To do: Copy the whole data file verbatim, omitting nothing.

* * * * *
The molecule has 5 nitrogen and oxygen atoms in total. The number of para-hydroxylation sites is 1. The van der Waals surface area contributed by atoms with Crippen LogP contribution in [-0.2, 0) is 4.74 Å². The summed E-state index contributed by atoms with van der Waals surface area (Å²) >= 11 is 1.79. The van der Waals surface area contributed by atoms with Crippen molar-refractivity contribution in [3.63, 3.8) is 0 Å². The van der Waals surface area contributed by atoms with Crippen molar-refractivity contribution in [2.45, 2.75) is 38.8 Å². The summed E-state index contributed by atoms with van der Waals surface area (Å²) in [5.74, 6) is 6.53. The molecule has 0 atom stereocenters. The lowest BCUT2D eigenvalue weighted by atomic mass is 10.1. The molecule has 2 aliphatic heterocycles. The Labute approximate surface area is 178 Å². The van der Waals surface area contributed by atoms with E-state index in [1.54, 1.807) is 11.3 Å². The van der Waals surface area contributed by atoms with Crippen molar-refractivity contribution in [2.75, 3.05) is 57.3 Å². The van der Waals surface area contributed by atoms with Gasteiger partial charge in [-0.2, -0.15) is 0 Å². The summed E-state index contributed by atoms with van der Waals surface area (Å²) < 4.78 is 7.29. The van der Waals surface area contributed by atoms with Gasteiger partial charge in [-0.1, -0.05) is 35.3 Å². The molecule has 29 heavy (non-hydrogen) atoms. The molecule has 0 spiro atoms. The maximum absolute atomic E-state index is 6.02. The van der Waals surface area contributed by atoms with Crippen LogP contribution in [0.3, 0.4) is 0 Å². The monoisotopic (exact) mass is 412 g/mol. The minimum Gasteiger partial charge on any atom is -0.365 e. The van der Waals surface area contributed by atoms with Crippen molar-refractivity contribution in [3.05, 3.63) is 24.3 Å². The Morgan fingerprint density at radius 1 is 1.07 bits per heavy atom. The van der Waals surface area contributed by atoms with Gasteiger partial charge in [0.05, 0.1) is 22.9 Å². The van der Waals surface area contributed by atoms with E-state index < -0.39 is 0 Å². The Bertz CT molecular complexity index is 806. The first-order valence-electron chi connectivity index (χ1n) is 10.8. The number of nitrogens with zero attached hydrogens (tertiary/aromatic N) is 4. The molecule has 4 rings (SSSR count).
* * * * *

The molecule has 5 nitrogen and oxygen atoms in total. The number of para-hydroxylation sites is 1. The van der Waals surface area contributed by atoms with Crippen LogP contribution in [-0.2, 0) is 4.74 Å². The summed E-state index contributed by atoms with van der Waals surface area (Å²) >= 11 is 1.79. The van der Waals surface area contributed by atoms with Crippen molar-refractivity contribution in [3.63, 3.8) is 0 Å². The van der Waals surface area contributed by atoms with Crippen molar-refractivity contribution in [2.45, 2.75) is 38.8 Å². The summed E-state index contributed by atoms with van der Waals surface area (Å²) in [5.74, 6) is 6.53. The molecule has 0 atom stereocenters. The lowest BCUT2D eigenvalue weighted by atomic mass is 10.1. The molecule has 2 aliphatic heterocycles. The Labute approximate surface area is 178 Å². The van der Waals surface area contributed by atoms with E-state index in [1.54, 1.807) is 11.3 Å². The van der Waals surface area contributed by atoms with Crippen molar-refractivity contribution in [2.75, 3.05) is 57.3 Å². The van der Waals surface area contributed by atoms with Gasteiger partial charge in [-0.2, -0.15) is 0 Å². The summed E-state index contributed by atoms with van der Waals surface area (Å²) < 4.78 is 7.29. The van der Waals surface area contributed by atoms with Gasteiger partial charge in [-0.1, -0.05) is 35.3 Å². The molecule has 29 heavy (non-hydrogen) atoms. The molecule has 0 spiro atoms. The maximum absolute atomic E-state index is 6.02. The van der Waals surface area contributed by atoms with Crippen LogP contribution in [0.3, 0.4) is 0 Å². The monoisotopic (exact) mass is 412 g/mol. The minimum Gasteiger partial charge on any atom is -0.365 e. The van der Waals surface area contributed by atoms with Crippen molar-refractivity contribution in [3.05, 3.63) is 24.3 Å². The Morgan fingerprint density at radius 1 is 1.07 bits per heavy atom. The van der Waals surface area contributed by atoms with Gasteiger partial charge in [0.05, 0.1) is 22.9 Å². The van der Waals surface area contributed by atoms with E-state index < -0.39 is 0 Å². The Bertz CT molecular complexity index is 806. The first-order valence-electron chi connectivity index (χ1n) is 10.8. The number of nitrogens with zero attached hydrogens (tertiary/aromatic N) is 4. The molecule has 4 rings (SSSR count).